President Michael Roth reviewed The End of College by Kevin Carey for The Atlantic. Though it might be tempting to dismiss the book as just another doomsday declaration about higher education, writes Roth, Carey’s “call for more accessible student-centered universities is a powerful response to some of the real problems that beset these institutions today.”
Carey visits a handful of colleges and universities, including some–Harvard, Stanford, MIT–that admit fewer than 10 percent of applicants. “This dynamic of exclusivity is, Carey contends, about to change. Big time,” writes Roth.
Carey signs up for an online biology class from MIT, and proudly reports his test scores. “The online class that the Cambridge institution makes available and free to anyone in the world through its ‘MITx’ program is good enough for teaching something as advanced as complex genomics. You don’t have to get admitted to MIT to learn this stuff.”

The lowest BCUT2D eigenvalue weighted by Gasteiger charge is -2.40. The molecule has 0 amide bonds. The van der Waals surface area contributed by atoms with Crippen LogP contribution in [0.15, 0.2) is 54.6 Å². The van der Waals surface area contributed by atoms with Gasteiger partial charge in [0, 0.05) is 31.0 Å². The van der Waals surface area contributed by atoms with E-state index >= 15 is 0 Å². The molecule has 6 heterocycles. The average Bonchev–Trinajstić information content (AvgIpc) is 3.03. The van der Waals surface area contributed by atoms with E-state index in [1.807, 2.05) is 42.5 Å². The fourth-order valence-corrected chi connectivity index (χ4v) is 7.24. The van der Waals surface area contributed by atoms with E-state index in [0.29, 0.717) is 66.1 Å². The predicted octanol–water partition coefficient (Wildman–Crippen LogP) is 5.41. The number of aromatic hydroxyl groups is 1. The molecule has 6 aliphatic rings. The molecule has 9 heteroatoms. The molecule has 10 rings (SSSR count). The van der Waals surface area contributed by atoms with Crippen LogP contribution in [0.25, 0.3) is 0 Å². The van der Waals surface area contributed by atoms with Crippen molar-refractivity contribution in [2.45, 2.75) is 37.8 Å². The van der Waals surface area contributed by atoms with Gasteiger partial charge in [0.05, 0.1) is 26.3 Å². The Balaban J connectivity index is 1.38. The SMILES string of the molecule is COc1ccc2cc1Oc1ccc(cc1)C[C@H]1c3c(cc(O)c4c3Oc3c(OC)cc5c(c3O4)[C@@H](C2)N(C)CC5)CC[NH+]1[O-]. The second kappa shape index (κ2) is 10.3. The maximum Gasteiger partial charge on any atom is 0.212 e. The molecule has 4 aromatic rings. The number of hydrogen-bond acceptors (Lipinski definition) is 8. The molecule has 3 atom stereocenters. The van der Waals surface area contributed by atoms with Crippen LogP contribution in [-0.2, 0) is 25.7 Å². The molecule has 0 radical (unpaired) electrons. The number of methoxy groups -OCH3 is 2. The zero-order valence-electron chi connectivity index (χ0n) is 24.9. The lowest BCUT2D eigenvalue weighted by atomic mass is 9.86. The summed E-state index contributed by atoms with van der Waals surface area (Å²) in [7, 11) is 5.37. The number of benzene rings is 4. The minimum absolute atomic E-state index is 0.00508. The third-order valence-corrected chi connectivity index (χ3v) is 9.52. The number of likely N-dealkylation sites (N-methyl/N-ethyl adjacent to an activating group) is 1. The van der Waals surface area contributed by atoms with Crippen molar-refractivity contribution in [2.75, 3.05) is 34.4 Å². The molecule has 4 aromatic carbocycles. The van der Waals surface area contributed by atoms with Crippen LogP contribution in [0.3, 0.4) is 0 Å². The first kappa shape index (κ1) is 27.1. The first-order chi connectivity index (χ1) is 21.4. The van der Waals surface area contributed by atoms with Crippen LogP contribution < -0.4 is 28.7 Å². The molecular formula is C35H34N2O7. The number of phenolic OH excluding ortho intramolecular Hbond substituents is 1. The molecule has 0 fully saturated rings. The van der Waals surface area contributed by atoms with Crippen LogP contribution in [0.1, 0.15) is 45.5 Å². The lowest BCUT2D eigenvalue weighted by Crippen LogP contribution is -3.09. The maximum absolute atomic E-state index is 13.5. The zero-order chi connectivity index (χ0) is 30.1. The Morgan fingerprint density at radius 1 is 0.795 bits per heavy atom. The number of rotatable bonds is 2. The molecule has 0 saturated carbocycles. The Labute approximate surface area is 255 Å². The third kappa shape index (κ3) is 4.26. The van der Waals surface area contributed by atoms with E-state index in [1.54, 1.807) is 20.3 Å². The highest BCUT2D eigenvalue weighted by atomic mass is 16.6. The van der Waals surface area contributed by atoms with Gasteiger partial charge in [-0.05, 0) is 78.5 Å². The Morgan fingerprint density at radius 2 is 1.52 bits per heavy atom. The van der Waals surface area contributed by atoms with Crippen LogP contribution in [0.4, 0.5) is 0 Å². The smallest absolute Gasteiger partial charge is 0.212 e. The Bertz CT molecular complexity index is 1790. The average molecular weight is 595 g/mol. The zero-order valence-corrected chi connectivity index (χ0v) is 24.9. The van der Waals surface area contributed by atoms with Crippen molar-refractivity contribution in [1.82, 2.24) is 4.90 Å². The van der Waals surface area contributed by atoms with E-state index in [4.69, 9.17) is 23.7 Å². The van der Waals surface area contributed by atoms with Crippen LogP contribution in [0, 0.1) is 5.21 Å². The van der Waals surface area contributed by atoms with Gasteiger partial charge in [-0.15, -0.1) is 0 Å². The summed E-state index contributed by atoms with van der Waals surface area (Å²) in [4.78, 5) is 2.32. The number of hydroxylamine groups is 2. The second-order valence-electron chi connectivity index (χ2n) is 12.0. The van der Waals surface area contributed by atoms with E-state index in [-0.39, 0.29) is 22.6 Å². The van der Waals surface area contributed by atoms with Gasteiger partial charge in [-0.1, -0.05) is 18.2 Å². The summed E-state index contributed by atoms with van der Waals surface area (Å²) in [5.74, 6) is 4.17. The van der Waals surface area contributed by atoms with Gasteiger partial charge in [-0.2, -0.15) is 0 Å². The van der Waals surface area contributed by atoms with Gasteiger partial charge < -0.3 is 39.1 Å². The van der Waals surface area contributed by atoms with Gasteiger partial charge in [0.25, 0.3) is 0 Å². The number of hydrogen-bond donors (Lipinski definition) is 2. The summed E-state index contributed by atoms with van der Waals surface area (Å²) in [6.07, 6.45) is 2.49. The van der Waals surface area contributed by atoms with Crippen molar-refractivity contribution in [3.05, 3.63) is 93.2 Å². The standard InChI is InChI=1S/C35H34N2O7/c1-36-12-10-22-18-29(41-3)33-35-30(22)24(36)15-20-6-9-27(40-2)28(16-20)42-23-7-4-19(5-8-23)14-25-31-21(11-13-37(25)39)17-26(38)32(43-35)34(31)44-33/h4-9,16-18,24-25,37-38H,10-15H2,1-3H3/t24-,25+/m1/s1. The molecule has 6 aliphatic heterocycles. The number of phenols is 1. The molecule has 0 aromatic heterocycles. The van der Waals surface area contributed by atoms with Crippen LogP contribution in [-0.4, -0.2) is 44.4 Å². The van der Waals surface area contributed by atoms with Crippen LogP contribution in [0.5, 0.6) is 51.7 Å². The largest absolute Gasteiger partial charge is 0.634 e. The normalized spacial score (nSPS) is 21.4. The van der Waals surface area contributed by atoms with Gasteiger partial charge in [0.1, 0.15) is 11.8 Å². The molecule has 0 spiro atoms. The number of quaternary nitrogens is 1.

Roth writes, “Carey contrasts the pedagogical sophistication of the best MOOCs, like his MIT biology class, with what he imagines to be the careless, untrained in-person teaching of research-oriented professors. He is quite sure that students get little out of sitting in lectures…But he presents no data or arguments on why some teachers are better than others, or about why in-person education might have some benefits. He wants to convince the reader that universities are merely defending the velvet ropes of exclusivity. He writes that the current system of getting into college ‘is a lot like being invited onto a yacht … where you get to sip cocktails served by attractive young women.’ Really? For whom is this true?”
Read the full review here.